Leviticus 18:24-25 can’t really be used to explain why God allowed warfare.
Leviticus was written while the Children of Israel were in the wilderness, after coming out of Egypt — i.e., they hadn’t got to the Promised Land, the land of Canaan, yet and so they hadn’t fought any wars there yet. And Leviticus 18:24-25 says the land of Canaan had already ‘vomited’ its inhabitants out, even before the Israelites got there. One way God did this is described in Exodus 23:28:
And I will send hornets before you, which shall drive out the Hivites, the Canaanites, and the Hittites from before you.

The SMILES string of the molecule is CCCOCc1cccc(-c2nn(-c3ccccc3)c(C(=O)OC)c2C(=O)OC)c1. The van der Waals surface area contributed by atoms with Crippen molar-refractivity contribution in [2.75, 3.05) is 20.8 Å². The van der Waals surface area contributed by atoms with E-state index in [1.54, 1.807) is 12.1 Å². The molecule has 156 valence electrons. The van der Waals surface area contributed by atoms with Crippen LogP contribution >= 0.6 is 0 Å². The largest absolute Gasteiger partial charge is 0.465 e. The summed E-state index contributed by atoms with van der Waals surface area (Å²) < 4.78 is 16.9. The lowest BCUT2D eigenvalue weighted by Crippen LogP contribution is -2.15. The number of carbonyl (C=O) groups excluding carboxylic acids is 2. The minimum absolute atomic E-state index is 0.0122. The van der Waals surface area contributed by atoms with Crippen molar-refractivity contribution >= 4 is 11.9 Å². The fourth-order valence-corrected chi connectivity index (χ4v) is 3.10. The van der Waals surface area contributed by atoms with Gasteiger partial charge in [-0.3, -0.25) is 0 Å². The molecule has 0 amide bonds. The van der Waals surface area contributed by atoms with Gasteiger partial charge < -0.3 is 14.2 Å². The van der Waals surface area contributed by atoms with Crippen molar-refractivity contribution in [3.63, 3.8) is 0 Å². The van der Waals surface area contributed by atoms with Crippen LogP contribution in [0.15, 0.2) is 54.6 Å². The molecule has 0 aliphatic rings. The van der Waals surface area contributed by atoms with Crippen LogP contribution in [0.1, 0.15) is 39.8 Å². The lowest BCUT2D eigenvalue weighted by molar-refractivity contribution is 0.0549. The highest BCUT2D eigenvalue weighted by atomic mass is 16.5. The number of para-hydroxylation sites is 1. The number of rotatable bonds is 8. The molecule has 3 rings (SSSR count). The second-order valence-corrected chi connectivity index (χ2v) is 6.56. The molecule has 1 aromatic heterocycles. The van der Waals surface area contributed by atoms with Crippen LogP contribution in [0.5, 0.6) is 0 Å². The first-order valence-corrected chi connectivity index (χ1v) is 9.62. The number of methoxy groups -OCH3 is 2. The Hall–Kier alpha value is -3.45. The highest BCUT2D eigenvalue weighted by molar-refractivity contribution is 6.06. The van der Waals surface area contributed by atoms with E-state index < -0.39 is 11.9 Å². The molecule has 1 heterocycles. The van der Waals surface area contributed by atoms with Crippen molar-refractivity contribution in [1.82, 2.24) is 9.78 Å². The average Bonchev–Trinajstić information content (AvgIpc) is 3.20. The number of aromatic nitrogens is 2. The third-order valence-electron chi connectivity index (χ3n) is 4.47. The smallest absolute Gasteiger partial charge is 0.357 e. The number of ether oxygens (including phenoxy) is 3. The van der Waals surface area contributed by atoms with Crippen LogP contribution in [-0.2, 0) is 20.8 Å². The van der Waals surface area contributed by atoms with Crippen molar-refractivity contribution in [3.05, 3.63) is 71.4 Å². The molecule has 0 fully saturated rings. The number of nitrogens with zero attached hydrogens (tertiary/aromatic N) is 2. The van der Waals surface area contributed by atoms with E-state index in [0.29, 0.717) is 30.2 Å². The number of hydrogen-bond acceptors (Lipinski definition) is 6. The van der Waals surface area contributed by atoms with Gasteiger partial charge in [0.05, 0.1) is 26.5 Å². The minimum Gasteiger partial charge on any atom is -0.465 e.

Of course, when the Israelites finally got the Promised Land they also fought the peoples who still remained, with the intention of driving them out (see, e.g., Numbers 33:53), so the Israelites continued this work that God had begun. With this in mind, Leviticus 18:24-25 says that God started to drive out the former inhabitants of the land of Canaan because they had ‘become unclean’ (i.e., sinful) and, by driving them out, God was punishing them for their ‘iniquity’. This idea can probably be used to partly explain why God later also used warfare: i.e., God commanded his people to continue his work and drive the other inhabitants out of the land of Canaan because those people had become sinful. Additionally, if the Israelites didn’t drive them out then they would be a terrible influence on the Israelites (compare, e.g, Numbers 33:55).